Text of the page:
High cost of divorce looms over billionaire Bernie

The unlikely marriage of the diminutive Formula One boss and his Amazonian wife may soon be over.
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Slavica Ecclestone, wife of the Formula One boss Bernie Ecclestone, has moved out of their £10m Chelsea home, setting off speculation yesterday that a hugely expensive divorce case is in the offing. She left the weekend that Lewis Hamilton secured the world championship at the Brazilian grand prix. She is now reported to be living in a flat by the Thames, owned by the boyfriend of their 19-year-old daughter, Petra.

If the Ecclestone marriage has broken down, it could produce one of the largest divorce settlements in history. Mr Ecclestone, a self-made man, is reputed to have accumulated £2.4bn from the television rights and other spin-offs from Formula One. But he has made over the bulk of his huge fortune to his wife, who is not domiciled in the UK for tax purposes. When he made £1.9bn from a bond issue in 1999, the money was put in off-shore trusts controlled by Slavica.

The couple married 24 years ago, and have always seemed an unlikely team. She is a Croatian-born former Armani model; he is the son of a North Sea trawler skipper, who left school to work at a gasworks at the age of 16. The age gap between them is 28 years. When they first met, at the 1982 Italian Grand Prix, two years before they married, he was 52 and she was 24. There is also a 10in gap in their heights, he being 5ft 4in, and she is 6ft 2in.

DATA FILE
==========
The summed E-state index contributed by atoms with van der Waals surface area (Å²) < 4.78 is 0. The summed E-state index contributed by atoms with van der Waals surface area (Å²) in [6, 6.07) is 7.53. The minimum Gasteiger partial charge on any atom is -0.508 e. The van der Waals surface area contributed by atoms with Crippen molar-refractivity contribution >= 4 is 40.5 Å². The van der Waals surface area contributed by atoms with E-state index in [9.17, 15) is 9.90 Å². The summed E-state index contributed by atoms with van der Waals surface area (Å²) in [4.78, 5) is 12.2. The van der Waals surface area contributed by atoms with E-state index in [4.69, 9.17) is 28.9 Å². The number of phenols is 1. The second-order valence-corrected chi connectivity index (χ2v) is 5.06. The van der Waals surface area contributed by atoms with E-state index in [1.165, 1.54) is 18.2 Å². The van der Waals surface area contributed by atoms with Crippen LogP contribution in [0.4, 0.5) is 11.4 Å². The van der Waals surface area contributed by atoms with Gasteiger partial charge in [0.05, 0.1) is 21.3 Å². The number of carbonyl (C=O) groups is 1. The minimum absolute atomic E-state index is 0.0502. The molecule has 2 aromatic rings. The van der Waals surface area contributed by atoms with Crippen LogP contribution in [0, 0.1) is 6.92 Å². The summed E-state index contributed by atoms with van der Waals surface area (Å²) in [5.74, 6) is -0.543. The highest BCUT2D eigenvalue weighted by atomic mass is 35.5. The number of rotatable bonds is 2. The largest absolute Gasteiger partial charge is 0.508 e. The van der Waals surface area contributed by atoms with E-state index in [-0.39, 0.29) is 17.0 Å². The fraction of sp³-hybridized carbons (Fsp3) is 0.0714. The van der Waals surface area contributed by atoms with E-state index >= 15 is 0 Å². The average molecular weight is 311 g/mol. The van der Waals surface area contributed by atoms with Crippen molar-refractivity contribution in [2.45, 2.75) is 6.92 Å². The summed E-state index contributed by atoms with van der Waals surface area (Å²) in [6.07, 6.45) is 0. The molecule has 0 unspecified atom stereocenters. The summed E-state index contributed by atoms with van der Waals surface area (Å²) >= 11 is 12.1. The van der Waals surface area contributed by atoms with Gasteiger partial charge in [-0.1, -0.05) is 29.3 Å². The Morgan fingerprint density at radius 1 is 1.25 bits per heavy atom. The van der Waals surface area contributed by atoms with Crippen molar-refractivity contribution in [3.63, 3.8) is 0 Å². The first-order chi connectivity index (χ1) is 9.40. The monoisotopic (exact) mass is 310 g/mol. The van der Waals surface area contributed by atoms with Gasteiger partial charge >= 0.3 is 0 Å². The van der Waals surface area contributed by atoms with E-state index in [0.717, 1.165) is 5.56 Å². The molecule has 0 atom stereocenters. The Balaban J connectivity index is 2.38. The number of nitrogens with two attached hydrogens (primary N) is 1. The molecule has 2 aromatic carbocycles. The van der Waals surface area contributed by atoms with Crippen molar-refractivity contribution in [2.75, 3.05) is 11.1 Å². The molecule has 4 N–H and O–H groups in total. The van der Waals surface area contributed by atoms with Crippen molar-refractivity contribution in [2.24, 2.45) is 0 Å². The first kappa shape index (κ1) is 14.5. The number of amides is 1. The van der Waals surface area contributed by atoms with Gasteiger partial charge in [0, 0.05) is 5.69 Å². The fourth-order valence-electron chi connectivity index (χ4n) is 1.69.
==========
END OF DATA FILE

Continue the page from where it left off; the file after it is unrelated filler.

Despite their wealth, the couple have avoided living ostentatiously. Slavica likes to do the housework, and their older daughter, Tamara, has revealed that when she and her sister were children, their mother would not have a dishwasher. But they do have a yacht, a jet, and a small hotel.

Yesterday, Mr Ecclestone was reported in the Daily Mail as saying: "The reason she has moved out is because they are doing building work next door and it is impossible to live in the house. She can't stand the noise. I don't know if she wants a divorce or not. She has moved into an apartment, belonging to Petra's boyfriend. We have people in the house taping the noise so we can go to the council to get something done about it."

Despite his huge wealth and fame, Mr Ecclestone notoriously refuses to employ an adviser on handling publicity. Calls to his office yesterday were taken by a receptionist who undertook to pass on messages. This absence of professional advice has sometimes led him into trouble. Last week, he made light of racist behaviour in the audience in Barcelona in February, aimed at Lewis Hamilton, saying that it was "a joke rather than abusive".

He has since defended himself against any imputation of racism by saying that it was his decision to pull Formula One out of South Africa because of apartheid, and that he had discussed the matter with Hamilton's father, Anthony.

The first time that Mr Ecclestone's fame spread to people with no interest in motor sport was just over two years ago, after he secretly donated £1m to the Labour Party. It was one of the largest political donations ever made in Britain, although it was less than a week's gross income for Mr Ecclestone at that time.

He later went to Downing Street and successfully lobbied Tony Blair to obtain an exemption for Formula One from an EU-wide ban on tobacco sponsorship of sport. The Labour Party was ordered to return the money.